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Venezuela issues new banknotes, coins a month behind schedule

By
Andrew V. Pestano
The Central Bank of Venezuela this week began distributing new banknotes and coins, which will aid consumers amid record-high inflation. Venezuela is facing an economic crisis in which basic goods such as food, medicine and toiletries are in short supply or unavailable. Goods are also unaffordable due to the inflation. Photo courtesy of Central Bank of Venezuela
The Central Bank of Venezuela this week began distributing new banknotes and coins, which will aid consumers amid record-high inflation. Venezuela is facing an economic crisis in which basic goods such as food, medicine and toiletries are in short supply or unavailable. Goods are also unaffordable due to the inflation. Photo courtesy of Central Bank of Venezuela

Jan. 18 (UPI) -- The Central Bank of Venezuela said it has begun progressively introducing new banknotes, known as bolivars, as the country deals with unprecedented inflation.

The bank first said the new higher-value banknotes and coins would enter circulation Dec. 15.

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The International Monetary Fund predicts inflation in Venezuela will increase by more than 1,600 percent in 2017. To deal with record-high inflation, the bank in early December said it would issue new higher-value currency to aid consumers. The largest Venezuelan bolivar was the 100, to be replaced by a 20,000 note.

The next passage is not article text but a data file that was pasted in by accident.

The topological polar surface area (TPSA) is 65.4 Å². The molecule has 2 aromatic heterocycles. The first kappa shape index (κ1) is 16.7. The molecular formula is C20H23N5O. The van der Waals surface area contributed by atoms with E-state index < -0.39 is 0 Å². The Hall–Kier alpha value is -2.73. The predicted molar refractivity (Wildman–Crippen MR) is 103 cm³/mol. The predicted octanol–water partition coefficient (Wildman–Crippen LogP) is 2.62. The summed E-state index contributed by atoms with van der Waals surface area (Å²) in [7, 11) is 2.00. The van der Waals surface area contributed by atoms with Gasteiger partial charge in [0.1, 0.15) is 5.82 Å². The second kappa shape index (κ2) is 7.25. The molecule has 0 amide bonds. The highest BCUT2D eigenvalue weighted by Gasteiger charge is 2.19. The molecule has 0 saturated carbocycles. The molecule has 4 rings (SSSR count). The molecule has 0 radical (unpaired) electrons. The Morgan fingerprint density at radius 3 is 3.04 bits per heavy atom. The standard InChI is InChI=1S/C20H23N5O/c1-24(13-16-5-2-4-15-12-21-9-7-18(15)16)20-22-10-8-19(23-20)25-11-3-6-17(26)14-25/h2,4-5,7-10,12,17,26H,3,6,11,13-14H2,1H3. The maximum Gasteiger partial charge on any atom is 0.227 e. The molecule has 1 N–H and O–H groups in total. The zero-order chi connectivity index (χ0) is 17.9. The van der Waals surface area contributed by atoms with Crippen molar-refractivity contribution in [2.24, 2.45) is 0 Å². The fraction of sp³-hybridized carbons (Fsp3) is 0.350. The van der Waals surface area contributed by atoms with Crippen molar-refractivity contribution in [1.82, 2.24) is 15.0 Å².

"The commitment acquired with the country is being fulfilled and the new denominations are incorporated in a progressive manner," Central Bank of Venezuela Director José Khan said in a statement.

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The new banknotes -- worth 500; 1,000; 2,000; 5,000; 10,000 and 20,000 bolivars -- and coins -- worth 10, 50 and 100 bolivars -- were first available Monday. The bank previously warned it could take months for the new banknotes to reach all Venezuelans.

Venezuela is facing an economic crisis in which basic goods such as food, medicine and toiletries are in short supply or unavailable. Goods are also unaffordable due to inflation. The Venezuelan opposition has long-blamed the regime of President Nicolas Maduro of exacerbating Venezuela's problems through corruption and inefficiency.

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In early January, Maduro increased the minimum wage by 50 percent. Jose Guerra, a reputed economist and an associate professor at the Central University of Venezuela's School of Economics, said the wage increase coinciding with the printing of more money "inevitably produces more inflation."

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